Other than cardiac and rheumatic heart disease, many of the children and mothers at the SACH house struggle with homesickness. The older children in particular grow tired of puzzles and crafts, and they miss their families, their friends, and their freedom. Last Wednesday, the teenagers in the house were uninterested in joining in any activities, even playing football, listening to music, or talking with one another. Several of them did not know when they would be having their heart surgery and were anxiously awaiting it, and many were having trouble communicating with their families and friends back home, if they are able to at all. While they are in a different country for heart surgery, some of the children have no way to contact their parents or siblings, either because they do not have a phone or their families do not have a phone, or both. Jade, the occupational therapist at SACH, received permission to bring the older children to a local park in Holon, and once they heard they would be finally leaving the house for an excursion, they began jumping around, hugging, and singing.
Rashidi, a teenage boy from Tanzania, had been sitting by himself the past two weeks, not wanting to talk to anyone or do any activities. This was completely opposite from the Rashidi I met when he first arrived here two months ago, who would often play football with me, chase and tease the other teenagers, and cuddle the babies. He had become lethargic and homesick, sometimes lying by himself and putting Tanzanian music to his ear and quietly singing along. Hearing that we were going to the park, he began playing football with me and joking around with Mudrik, a teenage boy from Zanzibar. Jade packed up water and snacks and gathered Rashidi, Mudrick, Paulina, Nazifa, Fatma, and Zainabu, along with a few interns and volunteers, and Rashidi and I smiled and held hands all the way to the park.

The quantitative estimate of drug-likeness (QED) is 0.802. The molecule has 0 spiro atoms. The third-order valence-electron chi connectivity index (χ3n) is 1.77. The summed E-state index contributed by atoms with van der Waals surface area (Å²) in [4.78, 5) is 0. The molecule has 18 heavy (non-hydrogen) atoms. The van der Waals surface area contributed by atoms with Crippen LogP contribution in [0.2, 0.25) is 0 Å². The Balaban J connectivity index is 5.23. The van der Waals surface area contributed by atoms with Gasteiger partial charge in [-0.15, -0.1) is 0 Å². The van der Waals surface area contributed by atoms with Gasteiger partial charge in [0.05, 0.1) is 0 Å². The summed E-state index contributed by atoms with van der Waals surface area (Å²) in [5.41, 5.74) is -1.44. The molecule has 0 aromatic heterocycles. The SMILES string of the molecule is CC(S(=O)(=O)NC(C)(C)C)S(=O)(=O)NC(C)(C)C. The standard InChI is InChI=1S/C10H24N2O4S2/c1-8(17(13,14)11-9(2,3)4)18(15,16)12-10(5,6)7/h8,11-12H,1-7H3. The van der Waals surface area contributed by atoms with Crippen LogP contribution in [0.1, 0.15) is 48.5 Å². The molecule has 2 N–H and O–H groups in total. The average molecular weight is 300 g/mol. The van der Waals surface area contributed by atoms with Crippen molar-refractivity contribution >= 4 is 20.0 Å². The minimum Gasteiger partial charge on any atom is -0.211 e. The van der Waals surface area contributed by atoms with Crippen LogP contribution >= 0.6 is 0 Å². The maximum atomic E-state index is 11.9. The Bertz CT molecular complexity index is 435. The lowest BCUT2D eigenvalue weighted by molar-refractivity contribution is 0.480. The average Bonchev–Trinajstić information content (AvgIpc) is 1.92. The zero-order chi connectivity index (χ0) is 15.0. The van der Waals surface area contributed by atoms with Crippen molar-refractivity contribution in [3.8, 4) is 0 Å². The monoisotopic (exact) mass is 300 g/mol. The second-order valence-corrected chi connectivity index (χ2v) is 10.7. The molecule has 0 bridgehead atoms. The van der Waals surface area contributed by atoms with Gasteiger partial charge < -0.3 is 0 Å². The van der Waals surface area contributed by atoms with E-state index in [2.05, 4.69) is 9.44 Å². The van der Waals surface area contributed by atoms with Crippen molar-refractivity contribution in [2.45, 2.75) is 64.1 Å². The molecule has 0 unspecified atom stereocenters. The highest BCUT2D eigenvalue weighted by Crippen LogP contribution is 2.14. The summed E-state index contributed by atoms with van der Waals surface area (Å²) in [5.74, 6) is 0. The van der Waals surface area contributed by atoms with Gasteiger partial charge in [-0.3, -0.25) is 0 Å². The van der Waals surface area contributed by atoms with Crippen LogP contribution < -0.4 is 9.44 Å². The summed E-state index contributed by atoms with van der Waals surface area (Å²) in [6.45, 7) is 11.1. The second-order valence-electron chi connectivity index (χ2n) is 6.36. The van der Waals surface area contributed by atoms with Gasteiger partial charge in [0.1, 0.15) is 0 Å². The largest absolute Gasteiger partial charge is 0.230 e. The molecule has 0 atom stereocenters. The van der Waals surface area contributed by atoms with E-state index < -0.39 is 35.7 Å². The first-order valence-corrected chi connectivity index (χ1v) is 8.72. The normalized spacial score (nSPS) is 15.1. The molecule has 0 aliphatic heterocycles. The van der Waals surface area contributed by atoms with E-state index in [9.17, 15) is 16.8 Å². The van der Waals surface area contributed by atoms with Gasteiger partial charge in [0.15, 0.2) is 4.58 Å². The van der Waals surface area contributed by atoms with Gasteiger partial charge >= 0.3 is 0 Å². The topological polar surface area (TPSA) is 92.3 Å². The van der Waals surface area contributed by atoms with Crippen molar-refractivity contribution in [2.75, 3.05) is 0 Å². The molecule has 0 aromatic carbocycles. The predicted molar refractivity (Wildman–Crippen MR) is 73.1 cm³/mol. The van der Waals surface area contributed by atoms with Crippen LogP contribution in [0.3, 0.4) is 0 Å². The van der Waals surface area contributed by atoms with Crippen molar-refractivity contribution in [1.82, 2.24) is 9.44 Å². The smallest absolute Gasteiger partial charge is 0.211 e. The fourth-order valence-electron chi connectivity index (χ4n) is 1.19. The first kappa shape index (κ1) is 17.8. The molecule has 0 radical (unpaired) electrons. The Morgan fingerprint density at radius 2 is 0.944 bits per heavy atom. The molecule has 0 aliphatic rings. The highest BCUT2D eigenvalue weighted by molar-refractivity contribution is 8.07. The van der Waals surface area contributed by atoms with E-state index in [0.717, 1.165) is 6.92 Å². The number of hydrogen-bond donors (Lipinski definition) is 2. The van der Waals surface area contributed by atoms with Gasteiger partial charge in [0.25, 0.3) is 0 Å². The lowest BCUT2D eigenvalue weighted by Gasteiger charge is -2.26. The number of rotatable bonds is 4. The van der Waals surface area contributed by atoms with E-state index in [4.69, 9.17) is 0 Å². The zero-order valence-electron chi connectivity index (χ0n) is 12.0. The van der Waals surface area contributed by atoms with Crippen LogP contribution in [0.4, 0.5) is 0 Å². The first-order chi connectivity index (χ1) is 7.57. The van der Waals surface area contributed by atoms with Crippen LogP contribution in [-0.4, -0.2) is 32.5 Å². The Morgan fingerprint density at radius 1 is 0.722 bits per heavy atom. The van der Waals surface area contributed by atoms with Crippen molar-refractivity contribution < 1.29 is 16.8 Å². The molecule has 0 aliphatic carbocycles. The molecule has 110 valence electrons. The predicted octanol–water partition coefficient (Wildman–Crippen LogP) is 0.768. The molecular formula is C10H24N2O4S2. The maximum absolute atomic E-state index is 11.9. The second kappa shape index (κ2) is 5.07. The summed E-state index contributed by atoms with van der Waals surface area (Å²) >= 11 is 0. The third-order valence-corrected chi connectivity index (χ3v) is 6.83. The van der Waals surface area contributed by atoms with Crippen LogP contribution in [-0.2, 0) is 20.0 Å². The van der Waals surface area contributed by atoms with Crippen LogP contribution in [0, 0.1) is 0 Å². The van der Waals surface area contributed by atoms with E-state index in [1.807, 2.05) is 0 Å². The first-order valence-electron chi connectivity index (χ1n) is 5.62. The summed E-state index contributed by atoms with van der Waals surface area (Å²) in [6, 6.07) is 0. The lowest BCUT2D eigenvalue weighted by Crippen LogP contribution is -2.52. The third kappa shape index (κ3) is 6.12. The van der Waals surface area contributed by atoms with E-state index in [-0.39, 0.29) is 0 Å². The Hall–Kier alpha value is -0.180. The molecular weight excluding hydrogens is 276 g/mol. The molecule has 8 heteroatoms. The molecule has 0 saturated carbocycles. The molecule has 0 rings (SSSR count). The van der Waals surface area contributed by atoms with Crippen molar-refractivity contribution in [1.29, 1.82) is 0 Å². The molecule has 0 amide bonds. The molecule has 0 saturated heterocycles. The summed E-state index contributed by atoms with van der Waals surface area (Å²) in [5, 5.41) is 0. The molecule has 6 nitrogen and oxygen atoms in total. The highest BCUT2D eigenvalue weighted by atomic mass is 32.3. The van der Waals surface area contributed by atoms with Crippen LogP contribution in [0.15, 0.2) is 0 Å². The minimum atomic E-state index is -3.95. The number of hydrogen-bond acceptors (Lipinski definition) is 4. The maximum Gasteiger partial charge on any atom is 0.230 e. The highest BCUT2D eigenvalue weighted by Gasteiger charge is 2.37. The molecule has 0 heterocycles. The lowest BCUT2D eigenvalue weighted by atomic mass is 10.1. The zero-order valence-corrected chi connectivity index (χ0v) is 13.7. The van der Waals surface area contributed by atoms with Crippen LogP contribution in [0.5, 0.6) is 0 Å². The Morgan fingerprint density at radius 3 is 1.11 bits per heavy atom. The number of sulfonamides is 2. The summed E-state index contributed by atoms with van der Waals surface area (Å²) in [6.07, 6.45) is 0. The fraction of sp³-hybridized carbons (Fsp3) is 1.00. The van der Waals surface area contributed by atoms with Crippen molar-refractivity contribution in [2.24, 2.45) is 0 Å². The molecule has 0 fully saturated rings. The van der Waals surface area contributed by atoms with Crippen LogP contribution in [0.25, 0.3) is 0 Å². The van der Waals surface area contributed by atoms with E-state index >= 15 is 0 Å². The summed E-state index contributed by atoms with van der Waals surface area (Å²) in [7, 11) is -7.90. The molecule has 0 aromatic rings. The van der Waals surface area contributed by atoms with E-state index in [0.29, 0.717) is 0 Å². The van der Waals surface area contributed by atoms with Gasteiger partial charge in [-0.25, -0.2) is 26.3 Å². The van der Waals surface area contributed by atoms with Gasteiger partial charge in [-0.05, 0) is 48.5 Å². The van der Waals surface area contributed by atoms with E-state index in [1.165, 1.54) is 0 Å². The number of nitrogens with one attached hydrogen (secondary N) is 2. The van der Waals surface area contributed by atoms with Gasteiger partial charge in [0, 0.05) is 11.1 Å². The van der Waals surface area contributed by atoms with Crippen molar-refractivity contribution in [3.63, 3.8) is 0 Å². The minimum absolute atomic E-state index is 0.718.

When we reached the park, they paused for a moment, then excitedly split up to go on the swings, the slides, or the jungle gym. I climbed up and went down the slides with Rashidi, Mudrick, and Paulina, and then Nazifa slowly made her way over, nervous about the big slide. She insisted I go first, then followed after me, laughing and stopping herself from going too fast. “No good, no good,” Nazifa laughed at the end of the slide, but I was proud that she was brave enough to try it. During this time, Rashidi had found a spinning playground toy, and we all eagerly jumped on, and I took Fatma’s hand and we held on together while Rashidi began to spin. Faster and faster, Rashidi spun us around, and the louder we laughed and screamed, the faster he spun. Beginning to get nervous, because these are teenagers with heart conditions, I urged Rashidi to slow down and stop, and we eventually stopped spinning and staggered, dizzy and slightly sick, back onto the grass. Once we felt better, I climbed up the jungle gym with Rashidi, Paulina, and Nazifa, who were unwavered by the heights, and then rested with water and snacks before making our way back to the SACH house.
For the rest of the afternoon, the teenagers were tired, but smiling. They played games and laughed with one another, rejuvenated by the reminder of the rest of the world they will soon be able to rejoin. Even today, a week after we had gone to play at the park, Paulina greeted me in the morning by asking if I remember how Rashidi was spinning us so fast around and around! I told Paulina, I remember! It was the happiest I had ever seen him.